Police Departments Are Having Charities Buy Their Surveillance Equipment
Private funding is the easiest way for law enforcement to keep up -- but it may be spinning a web of conflicting interests.
Not everyone is happy that police departments nationwide have branched out to NSA-style surveillance, collecting vast stores of ordinary citizens’ digital information to mine for future investigations. But lengthy public debate hasn’t stopped law enforcement from following in the agency’s notorious footsteps. According to a new ProPublica report, police have kept years of controversial surveillance upgrades virtually off the books by soliciting millions of dollars of equipment as “gifts” from private charities. Authors Ali Winston and Darwin Bond Graham write:
Winston and Graham found that departments have been quietly upping their supplies of “spy gear”—ranging from cell phone trackers to the data mining software “not” behind the PRISM scandal—for years. And they’re not the only ones using the equipment: many banks also use software developed by CIA-backed Palantir Technologies, and repo men have found license plate readers extremely helpful. But when some of America’s largest municipal police forces arrange to receive the technology as “gifts” in a way that sidesteps oversight, it’s a bit more contentious.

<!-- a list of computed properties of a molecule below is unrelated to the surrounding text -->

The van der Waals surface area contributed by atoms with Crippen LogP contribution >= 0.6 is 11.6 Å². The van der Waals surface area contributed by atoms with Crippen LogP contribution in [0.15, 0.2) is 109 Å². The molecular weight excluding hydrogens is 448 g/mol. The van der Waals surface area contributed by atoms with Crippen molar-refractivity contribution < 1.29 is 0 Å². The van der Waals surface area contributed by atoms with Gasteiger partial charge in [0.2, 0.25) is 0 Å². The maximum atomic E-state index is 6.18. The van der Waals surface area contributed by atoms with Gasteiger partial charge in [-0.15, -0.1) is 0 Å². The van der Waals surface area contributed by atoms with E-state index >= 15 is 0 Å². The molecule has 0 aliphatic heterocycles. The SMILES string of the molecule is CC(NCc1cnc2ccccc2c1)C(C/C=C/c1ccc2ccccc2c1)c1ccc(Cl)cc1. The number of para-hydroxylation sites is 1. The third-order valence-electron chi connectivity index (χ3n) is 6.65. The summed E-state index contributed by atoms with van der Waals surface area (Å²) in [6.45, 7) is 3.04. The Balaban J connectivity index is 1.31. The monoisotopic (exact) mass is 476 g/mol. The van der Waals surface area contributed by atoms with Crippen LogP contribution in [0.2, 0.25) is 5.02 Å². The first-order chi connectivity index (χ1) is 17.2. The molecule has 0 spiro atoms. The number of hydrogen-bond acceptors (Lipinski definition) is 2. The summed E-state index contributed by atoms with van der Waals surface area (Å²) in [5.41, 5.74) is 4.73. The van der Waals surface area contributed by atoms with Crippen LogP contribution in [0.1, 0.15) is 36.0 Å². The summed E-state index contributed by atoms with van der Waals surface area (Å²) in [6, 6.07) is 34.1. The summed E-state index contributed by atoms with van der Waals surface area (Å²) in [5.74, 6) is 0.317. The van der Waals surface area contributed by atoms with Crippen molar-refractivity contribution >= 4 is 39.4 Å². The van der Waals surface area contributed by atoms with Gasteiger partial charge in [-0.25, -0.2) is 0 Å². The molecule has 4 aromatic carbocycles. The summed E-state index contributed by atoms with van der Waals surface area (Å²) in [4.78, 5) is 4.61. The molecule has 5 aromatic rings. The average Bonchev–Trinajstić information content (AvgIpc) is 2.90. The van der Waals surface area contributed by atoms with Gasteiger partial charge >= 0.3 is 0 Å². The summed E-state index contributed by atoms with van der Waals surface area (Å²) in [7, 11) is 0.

By working outside of government funding, police departments can get controversial new technology without going through the usual, lengthy approval process. Officials argue private funding makes sense when budgets are tight. But while they avoid public debate, law enforcement agencies become reliant on the private donors that fund the respective foundations, opening the doors to conflicts of interest. Winston and Graham found numerous businesses that gave thousands of dollars to the New York City and Los Angeles police foundations before securing multi-million dollar contracts with either police department.
While they uncovered no direct evidence of foul play, the net result is communities that don’t realize the degree to which they’re being watched — or who paid to make it possible.
Read the full report at ProPublica.